Federal Manager's Daily Report

Chances of movement on the long-running issue of reforming the Postal Service apparently have improved, with leaders of the House Oversight and Government Reform Committee indicating they will offer their own plan soon.

They provided few details, however, apart from indicating that their effort will be less ambitious than a bill pending in the Senate counterpart committee.


At a hearing, there was general agreement that USPS needs relief from its obligation to pre-fund future retiree health insurance costs, more freedom to pursue new income sources and restoration of a rate increase that recently expired, causing rates to revert to a former lower level.

For employees, prior proposals that had threatened job levels—such as cutting mail delivery to five days and closing more processing plants—seem to be off the board. That leaves the main question whether postal employees and retirees will be carved out into their own health insurance plan, and what that would mean both to them and other current FEHB enrollees once that population left the program.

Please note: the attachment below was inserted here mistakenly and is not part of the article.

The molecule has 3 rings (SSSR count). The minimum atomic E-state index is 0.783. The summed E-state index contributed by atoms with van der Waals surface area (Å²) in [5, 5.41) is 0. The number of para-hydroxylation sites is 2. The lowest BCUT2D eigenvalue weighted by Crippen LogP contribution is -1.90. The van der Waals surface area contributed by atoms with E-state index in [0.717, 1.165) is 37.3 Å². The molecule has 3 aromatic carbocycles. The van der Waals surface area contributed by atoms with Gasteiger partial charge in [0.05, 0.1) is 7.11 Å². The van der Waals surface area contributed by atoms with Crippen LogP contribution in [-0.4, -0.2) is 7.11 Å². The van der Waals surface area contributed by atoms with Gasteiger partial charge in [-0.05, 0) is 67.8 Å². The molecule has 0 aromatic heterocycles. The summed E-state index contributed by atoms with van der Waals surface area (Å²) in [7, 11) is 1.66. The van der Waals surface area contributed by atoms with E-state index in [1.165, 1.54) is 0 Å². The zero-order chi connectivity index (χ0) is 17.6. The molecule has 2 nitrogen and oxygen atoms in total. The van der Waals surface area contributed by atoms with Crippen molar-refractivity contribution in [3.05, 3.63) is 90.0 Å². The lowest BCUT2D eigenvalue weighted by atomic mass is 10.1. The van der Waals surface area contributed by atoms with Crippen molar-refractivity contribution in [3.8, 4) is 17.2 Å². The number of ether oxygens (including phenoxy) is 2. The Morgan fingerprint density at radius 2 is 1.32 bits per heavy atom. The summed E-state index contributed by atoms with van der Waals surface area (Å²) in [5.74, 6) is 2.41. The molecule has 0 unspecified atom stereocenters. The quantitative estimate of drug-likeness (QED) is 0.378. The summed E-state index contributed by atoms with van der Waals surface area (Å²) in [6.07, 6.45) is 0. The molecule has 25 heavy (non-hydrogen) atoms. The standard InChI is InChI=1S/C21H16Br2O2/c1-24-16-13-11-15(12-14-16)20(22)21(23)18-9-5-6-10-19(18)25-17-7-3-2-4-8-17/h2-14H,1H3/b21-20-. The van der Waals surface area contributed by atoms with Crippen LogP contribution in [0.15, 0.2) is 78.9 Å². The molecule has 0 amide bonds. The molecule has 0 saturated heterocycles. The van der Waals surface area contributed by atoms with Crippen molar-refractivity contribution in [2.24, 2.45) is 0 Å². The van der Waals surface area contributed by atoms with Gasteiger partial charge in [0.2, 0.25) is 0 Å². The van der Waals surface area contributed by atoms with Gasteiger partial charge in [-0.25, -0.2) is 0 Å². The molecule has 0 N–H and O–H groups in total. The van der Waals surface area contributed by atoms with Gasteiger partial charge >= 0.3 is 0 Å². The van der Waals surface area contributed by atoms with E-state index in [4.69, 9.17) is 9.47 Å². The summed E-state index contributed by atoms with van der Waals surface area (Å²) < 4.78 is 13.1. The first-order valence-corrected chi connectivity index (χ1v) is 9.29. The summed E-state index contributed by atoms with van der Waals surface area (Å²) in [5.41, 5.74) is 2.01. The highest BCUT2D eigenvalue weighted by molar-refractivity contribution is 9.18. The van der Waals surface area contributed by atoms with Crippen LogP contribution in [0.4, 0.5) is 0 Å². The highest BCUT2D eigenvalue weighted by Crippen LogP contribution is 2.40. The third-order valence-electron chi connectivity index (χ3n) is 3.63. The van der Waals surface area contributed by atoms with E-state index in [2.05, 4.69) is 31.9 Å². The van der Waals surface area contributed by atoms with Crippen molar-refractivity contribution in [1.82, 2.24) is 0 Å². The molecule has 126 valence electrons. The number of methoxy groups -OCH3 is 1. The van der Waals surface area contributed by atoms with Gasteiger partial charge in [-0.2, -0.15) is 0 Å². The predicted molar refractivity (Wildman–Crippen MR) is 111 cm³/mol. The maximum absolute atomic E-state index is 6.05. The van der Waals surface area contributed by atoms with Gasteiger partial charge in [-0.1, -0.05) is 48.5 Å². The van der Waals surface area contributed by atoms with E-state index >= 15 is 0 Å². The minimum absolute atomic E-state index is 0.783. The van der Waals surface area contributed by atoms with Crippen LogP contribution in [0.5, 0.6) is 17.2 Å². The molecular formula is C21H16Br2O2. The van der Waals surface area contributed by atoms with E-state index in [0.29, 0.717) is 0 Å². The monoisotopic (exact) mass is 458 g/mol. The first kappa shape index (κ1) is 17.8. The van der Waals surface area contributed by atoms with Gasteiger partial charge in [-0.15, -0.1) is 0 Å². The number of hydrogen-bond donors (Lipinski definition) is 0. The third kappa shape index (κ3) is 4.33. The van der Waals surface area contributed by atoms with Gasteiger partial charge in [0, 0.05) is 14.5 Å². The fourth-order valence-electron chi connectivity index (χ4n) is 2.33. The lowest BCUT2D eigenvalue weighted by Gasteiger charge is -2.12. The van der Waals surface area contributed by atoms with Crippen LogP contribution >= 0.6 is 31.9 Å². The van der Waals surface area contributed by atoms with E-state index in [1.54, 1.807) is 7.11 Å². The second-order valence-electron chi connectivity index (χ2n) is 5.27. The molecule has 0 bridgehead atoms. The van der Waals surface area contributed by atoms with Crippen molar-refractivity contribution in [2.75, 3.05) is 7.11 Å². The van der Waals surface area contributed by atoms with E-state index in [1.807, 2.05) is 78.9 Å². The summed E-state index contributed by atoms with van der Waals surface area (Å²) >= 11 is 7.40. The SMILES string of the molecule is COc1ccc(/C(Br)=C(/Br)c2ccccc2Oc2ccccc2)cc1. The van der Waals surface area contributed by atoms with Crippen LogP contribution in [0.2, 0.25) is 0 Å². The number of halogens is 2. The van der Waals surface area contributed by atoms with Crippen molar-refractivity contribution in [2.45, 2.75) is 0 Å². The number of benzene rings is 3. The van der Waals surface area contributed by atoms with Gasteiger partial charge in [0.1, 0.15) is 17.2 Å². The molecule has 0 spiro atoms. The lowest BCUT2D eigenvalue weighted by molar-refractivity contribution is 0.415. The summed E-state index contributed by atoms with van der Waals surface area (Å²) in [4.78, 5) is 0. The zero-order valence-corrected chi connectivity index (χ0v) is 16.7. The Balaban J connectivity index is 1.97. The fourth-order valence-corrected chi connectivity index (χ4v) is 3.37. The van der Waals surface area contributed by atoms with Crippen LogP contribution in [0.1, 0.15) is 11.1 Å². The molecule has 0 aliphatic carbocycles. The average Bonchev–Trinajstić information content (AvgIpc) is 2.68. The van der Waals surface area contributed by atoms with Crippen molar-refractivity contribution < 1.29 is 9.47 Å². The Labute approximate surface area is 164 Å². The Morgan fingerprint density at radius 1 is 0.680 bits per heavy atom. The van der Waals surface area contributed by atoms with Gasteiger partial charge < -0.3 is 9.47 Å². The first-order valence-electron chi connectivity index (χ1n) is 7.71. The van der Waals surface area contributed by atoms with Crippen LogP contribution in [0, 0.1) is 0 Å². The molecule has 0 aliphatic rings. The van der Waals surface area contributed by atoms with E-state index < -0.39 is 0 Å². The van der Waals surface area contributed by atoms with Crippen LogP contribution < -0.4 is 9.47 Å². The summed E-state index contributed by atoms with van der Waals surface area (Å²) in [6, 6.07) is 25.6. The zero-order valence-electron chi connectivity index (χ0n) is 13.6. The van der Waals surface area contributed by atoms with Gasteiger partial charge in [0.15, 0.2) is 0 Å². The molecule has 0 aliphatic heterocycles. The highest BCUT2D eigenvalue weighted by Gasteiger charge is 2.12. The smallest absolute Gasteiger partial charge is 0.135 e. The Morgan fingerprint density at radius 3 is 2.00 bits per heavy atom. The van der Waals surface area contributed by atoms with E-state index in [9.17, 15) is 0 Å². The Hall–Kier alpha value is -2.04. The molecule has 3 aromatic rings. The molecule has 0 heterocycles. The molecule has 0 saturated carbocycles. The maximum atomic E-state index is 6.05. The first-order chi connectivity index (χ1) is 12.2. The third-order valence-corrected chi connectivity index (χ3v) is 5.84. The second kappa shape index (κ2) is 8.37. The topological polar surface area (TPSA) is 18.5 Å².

One area of apparent agreement is requiring postal retirees to enroll in Medicare on hitting age 65. About three-fourths of postal retirees already do so voluntarily even though they also have FEHB. Making that a requirement would shift more of the premium cost from USPS onto Medicare, since Medicare takes over as the primary payer in that situation.